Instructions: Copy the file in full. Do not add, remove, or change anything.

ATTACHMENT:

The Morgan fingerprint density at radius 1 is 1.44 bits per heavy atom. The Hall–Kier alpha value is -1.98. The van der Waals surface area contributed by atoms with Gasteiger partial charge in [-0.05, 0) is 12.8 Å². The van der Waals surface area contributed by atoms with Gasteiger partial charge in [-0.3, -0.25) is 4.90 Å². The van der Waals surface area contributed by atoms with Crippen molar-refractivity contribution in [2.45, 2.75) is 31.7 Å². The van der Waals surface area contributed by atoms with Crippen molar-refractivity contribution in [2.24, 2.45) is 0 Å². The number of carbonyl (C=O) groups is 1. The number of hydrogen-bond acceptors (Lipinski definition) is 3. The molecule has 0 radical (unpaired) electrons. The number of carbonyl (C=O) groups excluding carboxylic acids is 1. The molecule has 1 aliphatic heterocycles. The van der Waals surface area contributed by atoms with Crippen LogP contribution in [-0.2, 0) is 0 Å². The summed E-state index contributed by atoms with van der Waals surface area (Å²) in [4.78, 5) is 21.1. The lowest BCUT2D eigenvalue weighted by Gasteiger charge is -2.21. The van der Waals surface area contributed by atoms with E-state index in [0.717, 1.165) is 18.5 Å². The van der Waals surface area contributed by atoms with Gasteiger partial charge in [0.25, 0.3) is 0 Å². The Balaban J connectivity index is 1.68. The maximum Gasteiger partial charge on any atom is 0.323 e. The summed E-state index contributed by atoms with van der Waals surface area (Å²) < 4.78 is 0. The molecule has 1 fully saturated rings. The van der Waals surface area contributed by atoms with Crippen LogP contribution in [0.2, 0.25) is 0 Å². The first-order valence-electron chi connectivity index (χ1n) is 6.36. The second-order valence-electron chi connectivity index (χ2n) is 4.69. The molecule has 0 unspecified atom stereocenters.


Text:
The Morgan fingerprint density at radius 1 is 1.44 bits per heavy atom. The Hall–Kier alpha value is -1.98. The van der Waals surface area contributed by atoms with Gasteiger partial charge in [-0.05, 0) is 12.8 Å². The van der Waals surface area contributed by atoms with Gasteiger partial charge in [-0.3, -0.25) is 4.90 Å². The van der Waals surface area contributed by atoms with Crippen molar-refractivity contribution in [2.45, 2.75) is 31.7 Å². The van der Waals surface area contributed by atoms with Crippen molar-refractivity contribution in [2.24, 2.45) is 0 Å². The number of carbonyl (C=O) groups is 1. The number of hydrogen-bond acceptors (Lipinski definition) is 3. The molecule has 0 radical (unpaired) electrons. The number of carbonyl (C=O) groups excluding carboxylic acids is 1. The molecule has 1 aliphatic heterocycles. The van der Waals surface area contributed by atoms with Crippen LogP contribution in [-0.2, 0) is 0 Å². The summed E-state index contributed by atoms with van der Waals surface area (Å²) in [4.78, 5) is 21.1. The lowest BCUT2D eigenvalue weighted by Gasteiger charge is -2.21. The van der Waals surface area contributed by atoms with E-state index in [0.717, 1.165) is 18.5 Å². The van der Waals surface area contributed by atoms with Gasteiger partial charge in [0.25, 0.3) is 0 Å². The Balaban J connectivity index is 1.68. The maximum Gasteiger partial charge on any atom is 0.323 e. The summed E-state index contributed by atoms with van der Waals surface area (Å²) < 4.78 is 0. The molecule has 1 fully saturated rings. The van der Waals surface area contributed by atoms with Crippen LogP contribution in [0.2, 0.25) is 0 Å². The first-order valence-electron chi connectivity index (χ1n) is 6.36. The second-order valence-electron chi connectivity index (χ2n) is 4.69. The molecule has 0 unspecified atom stereocenters.